Past climate change may have played vital role in preserving ocean fossils, study says

‘Extreme and rapid climate change’ in Early Jurassic may have contributed to fossil preservation

Vishwam Sankaran
Wednesday 09 March 2022 05:40
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<p>Fossilised remains of the squid-like vampyropod animal show its ink sac (black portion) and the tissue surrounding the sac (white portion) </p>

Fossilised remains of the squid-like vampyropod animal show its ink sac (black portion) and the tissue surrounding the sac (white portion)

Rising global temperatures and a rapidly changing climate 183 million years ago may have created conditions conducive for preserving the soft and delicate bodies of dead marine animals at the time, a new study suggests.

The research, published in the journal Scientific Reports, found the remains of squid-like vampyropods with ink sacs and ornate crustacean claws and fish with intact gills and eye tissue were well preserved in a similar manner in different locations across the world.

It suggested that past climate change likely created the conditions needed for the fossilisation of these animal remains.

“When I started the research, I had no idea if they would preserve the same way or a different way. I was curious what led to the exceptional preservation,” study lead author Sinjini Sinha, a graduate student at the University of Texas (UT), said in a statement.

Fossilisation is a complex process that involves the formation of minerals within the tissues of dead organisms.

In the new study, scientists examined different parts of fossil specimen using an electron microscope that could detect chemical elements present in these minerals.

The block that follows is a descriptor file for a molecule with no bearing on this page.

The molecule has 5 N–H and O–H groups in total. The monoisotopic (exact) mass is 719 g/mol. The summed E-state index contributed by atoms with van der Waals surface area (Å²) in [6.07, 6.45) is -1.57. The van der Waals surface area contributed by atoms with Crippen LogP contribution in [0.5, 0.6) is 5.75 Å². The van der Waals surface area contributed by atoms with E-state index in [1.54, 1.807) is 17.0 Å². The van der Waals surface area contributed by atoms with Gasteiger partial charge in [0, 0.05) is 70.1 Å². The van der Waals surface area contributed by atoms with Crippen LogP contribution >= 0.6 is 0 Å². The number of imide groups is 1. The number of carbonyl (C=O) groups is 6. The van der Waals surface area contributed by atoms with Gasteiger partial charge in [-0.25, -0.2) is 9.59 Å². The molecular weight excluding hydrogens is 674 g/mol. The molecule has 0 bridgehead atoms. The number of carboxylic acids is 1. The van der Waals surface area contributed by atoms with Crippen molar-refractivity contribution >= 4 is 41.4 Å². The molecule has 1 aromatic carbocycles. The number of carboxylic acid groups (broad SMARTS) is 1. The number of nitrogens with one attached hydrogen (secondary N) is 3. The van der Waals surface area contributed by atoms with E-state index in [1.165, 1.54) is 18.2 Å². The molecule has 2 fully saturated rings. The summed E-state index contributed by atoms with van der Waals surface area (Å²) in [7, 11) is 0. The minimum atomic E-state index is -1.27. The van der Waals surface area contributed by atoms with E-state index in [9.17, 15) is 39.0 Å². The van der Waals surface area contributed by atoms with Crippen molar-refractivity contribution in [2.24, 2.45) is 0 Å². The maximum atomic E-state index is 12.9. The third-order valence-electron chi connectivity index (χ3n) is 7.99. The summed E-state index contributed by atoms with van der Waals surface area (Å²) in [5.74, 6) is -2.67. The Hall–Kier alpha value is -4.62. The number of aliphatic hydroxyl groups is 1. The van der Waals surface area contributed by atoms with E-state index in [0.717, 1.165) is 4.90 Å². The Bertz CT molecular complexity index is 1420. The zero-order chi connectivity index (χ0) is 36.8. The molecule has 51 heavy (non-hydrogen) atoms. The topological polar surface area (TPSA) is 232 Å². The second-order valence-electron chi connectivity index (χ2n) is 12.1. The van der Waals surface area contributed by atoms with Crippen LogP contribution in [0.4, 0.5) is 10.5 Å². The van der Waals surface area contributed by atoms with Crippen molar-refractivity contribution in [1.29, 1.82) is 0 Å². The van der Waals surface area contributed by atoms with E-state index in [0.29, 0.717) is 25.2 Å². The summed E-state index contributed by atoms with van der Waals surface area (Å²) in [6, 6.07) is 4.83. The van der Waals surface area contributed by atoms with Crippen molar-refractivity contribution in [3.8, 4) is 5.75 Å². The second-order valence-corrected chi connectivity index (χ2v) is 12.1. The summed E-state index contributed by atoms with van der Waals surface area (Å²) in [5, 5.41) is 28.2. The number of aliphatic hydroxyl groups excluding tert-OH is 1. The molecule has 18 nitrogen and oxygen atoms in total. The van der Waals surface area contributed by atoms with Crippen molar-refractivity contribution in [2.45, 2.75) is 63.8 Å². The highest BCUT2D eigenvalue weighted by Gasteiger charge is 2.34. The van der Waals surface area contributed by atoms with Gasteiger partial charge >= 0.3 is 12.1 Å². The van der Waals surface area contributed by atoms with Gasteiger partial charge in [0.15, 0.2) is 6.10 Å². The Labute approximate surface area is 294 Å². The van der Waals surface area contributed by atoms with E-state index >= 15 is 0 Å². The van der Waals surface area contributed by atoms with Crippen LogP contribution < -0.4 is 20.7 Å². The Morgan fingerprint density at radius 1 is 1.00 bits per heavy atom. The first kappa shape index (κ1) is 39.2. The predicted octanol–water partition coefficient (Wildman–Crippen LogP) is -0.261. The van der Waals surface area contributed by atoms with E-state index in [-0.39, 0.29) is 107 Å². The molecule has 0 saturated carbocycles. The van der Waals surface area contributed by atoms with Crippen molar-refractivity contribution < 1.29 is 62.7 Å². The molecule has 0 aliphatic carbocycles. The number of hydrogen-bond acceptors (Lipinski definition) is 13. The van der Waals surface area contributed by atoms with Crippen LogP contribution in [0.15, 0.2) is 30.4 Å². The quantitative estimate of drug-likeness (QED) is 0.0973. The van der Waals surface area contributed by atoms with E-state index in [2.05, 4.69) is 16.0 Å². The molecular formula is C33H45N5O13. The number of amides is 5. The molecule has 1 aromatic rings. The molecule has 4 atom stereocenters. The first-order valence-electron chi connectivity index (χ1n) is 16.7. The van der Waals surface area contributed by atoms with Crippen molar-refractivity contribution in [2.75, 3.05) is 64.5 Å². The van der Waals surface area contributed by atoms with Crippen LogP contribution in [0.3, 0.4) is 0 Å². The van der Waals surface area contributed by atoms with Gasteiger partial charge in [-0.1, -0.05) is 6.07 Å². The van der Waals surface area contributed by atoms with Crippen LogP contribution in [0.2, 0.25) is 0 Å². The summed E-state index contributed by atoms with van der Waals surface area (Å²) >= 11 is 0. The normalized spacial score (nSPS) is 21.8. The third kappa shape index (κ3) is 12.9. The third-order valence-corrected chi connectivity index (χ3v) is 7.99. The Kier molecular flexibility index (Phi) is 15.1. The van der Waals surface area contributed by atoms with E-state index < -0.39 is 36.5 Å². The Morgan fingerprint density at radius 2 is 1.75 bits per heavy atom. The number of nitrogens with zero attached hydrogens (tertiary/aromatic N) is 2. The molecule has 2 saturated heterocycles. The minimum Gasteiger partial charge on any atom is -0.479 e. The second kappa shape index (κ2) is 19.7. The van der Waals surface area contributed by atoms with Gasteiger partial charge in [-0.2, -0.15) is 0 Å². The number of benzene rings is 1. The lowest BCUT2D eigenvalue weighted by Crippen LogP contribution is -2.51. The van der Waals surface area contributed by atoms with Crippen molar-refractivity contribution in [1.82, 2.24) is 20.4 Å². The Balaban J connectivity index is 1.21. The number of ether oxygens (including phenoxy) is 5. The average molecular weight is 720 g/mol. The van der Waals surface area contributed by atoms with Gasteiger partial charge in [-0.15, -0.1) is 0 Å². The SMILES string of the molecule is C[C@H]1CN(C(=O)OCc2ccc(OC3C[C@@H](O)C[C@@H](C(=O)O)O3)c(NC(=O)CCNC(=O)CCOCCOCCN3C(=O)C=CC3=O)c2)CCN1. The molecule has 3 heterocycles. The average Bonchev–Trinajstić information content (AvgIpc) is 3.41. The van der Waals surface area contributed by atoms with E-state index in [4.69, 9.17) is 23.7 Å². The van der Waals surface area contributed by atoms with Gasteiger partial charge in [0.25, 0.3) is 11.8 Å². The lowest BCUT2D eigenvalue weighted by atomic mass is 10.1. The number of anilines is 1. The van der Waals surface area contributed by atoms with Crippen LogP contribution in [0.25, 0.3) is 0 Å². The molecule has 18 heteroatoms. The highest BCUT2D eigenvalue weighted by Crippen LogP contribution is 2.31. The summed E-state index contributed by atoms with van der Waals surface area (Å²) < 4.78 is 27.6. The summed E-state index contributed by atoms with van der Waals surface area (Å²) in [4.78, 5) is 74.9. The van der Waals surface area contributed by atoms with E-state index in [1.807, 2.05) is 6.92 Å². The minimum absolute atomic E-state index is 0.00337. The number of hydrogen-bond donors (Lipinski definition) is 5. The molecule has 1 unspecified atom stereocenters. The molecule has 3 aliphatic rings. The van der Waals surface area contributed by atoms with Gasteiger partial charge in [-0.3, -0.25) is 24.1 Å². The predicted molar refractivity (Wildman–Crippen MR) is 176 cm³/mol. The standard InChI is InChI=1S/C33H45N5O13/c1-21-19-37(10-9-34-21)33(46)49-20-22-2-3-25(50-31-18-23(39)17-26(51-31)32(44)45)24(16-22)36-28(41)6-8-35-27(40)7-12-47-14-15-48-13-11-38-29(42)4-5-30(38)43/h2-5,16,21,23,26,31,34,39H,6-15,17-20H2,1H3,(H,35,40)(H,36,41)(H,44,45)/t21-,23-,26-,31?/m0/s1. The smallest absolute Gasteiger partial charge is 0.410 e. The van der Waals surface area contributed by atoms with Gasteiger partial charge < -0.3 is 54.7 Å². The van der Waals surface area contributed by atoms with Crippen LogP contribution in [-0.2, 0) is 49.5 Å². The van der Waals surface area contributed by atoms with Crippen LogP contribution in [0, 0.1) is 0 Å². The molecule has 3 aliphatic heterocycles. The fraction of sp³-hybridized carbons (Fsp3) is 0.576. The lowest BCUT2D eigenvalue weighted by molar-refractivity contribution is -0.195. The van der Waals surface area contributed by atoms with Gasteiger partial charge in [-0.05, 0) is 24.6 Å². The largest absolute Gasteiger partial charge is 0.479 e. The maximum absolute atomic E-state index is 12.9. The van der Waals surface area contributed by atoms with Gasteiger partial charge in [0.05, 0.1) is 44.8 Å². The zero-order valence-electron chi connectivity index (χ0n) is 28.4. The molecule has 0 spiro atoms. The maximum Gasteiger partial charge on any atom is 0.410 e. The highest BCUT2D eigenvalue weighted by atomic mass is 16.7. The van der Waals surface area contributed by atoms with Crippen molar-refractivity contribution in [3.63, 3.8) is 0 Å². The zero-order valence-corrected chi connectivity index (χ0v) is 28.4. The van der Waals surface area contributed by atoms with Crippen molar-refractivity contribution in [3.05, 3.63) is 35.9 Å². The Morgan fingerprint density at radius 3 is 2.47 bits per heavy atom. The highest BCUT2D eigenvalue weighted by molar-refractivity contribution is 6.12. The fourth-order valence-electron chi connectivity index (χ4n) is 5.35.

While the fossils came from different parts of the world – including Strawberry Bank in southern England, Posidonia Shale in southern Germany and Ya Ha Tinda in Alberta, Canada – researchers said they showed several similarities.

Citing an example, researchers said they found phosphorus in some of the examined tissues – such as crustacean exoskeletons and vampyropod soft tissues – that don’t usually contain the element, indicating the environment was the source of these minerals.

“We expected there to be some similarities, but finding that they were so similar was a bit surprising,” study co-author Rowan Martindale, an associate professor at UT, said.

“Phosphorus is an element that you don’t expect to see in sedimentary rocks. It generally doesn’t get buried in large amounts except in unusual circumstances,” Drew Muscente, another co-author of the study, explained.

Researchers believe a period of extreme and rapid climate change – which was likely caused by an influx of greenhouse gases into the atmosphere by volcanic eruptions during the Early Jurassic about 200 to 145 million years ago – may have been that circumstance.

They said rising global temperatures at the time may have led to increased rainfall that stripped large amounts of phosphorus-rich sediment from rocks on land into the world’s oceans.

“Perhaps one of the biggest takeaways of this work is that global events in the past could have set the stage for the exceptional preservation seen in fossil-rich marine deposits around the world regardless of their location, lithologies, environments, and depositional setting,” Javier Luque, a research associate at Harvard University, who was not part of the study, said in a statement.

While the ongoing human-driven climate crisis is also depleting the oxygen levels of the Earth’s oceans, scientists said it would be “millions of years before anyone can say whether there is a boost in exceptional fossils”.

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